What happens when you hire profitably?
We’ve talked a lot recently about what it means to hire profitably. If you’ve read my most recent posts, you’ve seen my recommendations for moving beyond skills and abilities to consider personality and cultural fit before making a hiring decision.
You’ve also seen my suggestions for an onboarding system that empowers your new team member and allows them to really take ownership of their place in your organization.
Today, I’m sharing a case study of Tara Gentile. You will see how hiring profitably prepares your team members to be successful which benefits the group as a whole. Together, we’re sharing her experience with hiring profitably as she added a new community manager to her team.
If you don’t know Tara, she is the creator of Quiet Power Strategy™ which offers hands-on business training & support for idea-driven entrepreneurs and CoCommercial, a network of small business owners growing their businesses online & off. Tara is the author of several books, a sought-after speaker, and a frequent CreativeLive instructor.
When Tara Gentile needed a Community Manager for CoCommercial, she decided to try a new approach to hiring. Rather than hiring based on traditional factors such as industry knowledge and existing connections, Tara and her COO, Rosie, expanded their understanding of their requirements.
The Community Manager role requires interaction with members of the community. A role which demands a high level of engagement and energy. They realized that they needed an extrovert who would enjoy taking initiative and reaching out in a positive way. Personality was as or more important than experience.
Tara says, “We’ve only ever hired from within our community in the past — people who know what’s going on, what we do, and who we do it for. Hiring Shannon was a big leap because not only was she learning a new job, she was learning a whole new industry.”
Adding Shannon to the team “could have been a nightmare” without an intentional onboarding process to position her for success. But instead, Rosie developed a three-part onboarding strategy to help Shannon get acquainted and begin owning her role at CoCommercial.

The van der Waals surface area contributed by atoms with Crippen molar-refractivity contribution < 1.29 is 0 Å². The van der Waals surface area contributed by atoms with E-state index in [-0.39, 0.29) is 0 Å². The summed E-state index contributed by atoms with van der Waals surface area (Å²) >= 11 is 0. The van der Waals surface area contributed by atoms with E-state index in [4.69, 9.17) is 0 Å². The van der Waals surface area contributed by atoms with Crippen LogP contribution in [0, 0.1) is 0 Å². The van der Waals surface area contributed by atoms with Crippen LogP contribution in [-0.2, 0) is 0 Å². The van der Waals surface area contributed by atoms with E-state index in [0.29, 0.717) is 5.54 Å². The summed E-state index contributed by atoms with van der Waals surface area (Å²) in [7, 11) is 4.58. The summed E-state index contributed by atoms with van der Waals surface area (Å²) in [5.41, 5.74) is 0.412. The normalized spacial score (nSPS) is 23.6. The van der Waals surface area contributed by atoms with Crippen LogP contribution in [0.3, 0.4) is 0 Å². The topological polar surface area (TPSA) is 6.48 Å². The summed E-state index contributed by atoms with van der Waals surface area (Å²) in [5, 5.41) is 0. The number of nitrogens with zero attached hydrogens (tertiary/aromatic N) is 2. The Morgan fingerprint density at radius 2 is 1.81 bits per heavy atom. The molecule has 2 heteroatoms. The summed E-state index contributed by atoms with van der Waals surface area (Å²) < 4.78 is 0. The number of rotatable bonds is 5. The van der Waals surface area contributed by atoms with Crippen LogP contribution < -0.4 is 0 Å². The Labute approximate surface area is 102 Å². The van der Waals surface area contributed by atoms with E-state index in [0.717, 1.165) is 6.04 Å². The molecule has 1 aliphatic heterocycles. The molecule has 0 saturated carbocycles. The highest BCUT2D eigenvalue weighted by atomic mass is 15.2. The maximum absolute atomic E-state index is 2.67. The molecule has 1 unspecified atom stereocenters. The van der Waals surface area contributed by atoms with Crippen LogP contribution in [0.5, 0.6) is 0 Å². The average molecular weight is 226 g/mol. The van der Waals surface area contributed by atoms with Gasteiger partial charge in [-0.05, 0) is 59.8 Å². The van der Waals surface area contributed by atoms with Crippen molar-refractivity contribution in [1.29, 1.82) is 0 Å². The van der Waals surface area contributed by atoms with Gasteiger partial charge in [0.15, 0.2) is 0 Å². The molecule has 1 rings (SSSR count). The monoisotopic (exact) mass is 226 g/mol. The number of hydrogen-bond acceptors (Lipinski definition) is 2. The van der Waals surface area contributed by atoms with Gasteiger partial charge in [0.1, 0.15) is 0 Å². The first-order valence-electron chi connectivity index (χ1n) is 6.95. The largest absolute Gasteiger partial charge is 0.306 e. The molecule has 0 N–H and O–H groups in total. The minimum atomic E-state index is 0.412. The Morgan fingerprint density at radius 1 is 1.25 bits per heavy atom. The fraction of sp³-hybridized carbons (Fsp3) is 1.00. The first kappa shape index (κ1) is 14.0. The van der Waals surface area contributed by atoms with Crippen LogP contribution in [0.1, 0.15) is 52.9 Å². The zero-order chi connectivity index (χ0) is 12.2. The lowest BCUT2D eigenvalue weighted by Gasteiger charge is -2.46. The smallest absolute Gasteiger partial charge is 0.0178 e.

First, Rosie guided Shannon through the software and programs the team uses to do their work. Rosie says “We touched a bit on the reasons for choosing each one and how they play together.” Rosie directed Shannon to read through the culture document, communications procedures, and other documents so she would understand how the tools they use support their mission and values.
Next, it was Tara’s turn to immerse Shannon in the culture, vision, and values of CoCommerical. In preparation for their time together Shannon reviewed the CoCommercial’s Team Culture Guide making her time with Tara as impactful as possible. While they were together, Tara communicated clearly “what the company is all about, why we do what we do, and how Shannon’s role would impact our mission”. She also answered Shannon’s questions and they discussed how Shannon’s role fits into the organization as a whole.
Once Shannon understood the bigger picture and the team’s commonly used tools, Rosie leads her through the details of each project she would be involved in moving forward. They discussed the best ways to be responsible for the mission of the project and how to “own” the project. Then Rosie showed Shannon how to make her own tasks and documents in order to accomplish the goals.
Rosie shared that the process of onboarding was not completely perfect, however. She says, “The onboarding process is a living, breathing thing. It’s important to be open to adjusting it as you go along so you can add things you’ve missed and make improvements along the way.”
What effect did this intentional onboarding process have for the team at CoCommercial?
The three-part process wasn’t necessarily quick, but it was extremely thorough. “I learned from Natasha that it was just as important for a new team member to know the WHY of what needed to be done as the HOW of what needed doing.”, said Rosie. “Doing so enabled Shannon to own the outcome.”
From Tara’s perspective, the outcome has been exactly what she needs. “Shannon started to own her role as soon as her first training session ended. She might not have had all the pieces yet but she was invested enough in our success to step out with confidence in her new role”.
And here’s how Shannon reflects on her onboarding experience: “Rosie and Tara treated me with respect, answered all of my questions no matter how far-ranging, and provided me with a sense of collaboration and ownership from the moment we started talking about my coming aboard the team. “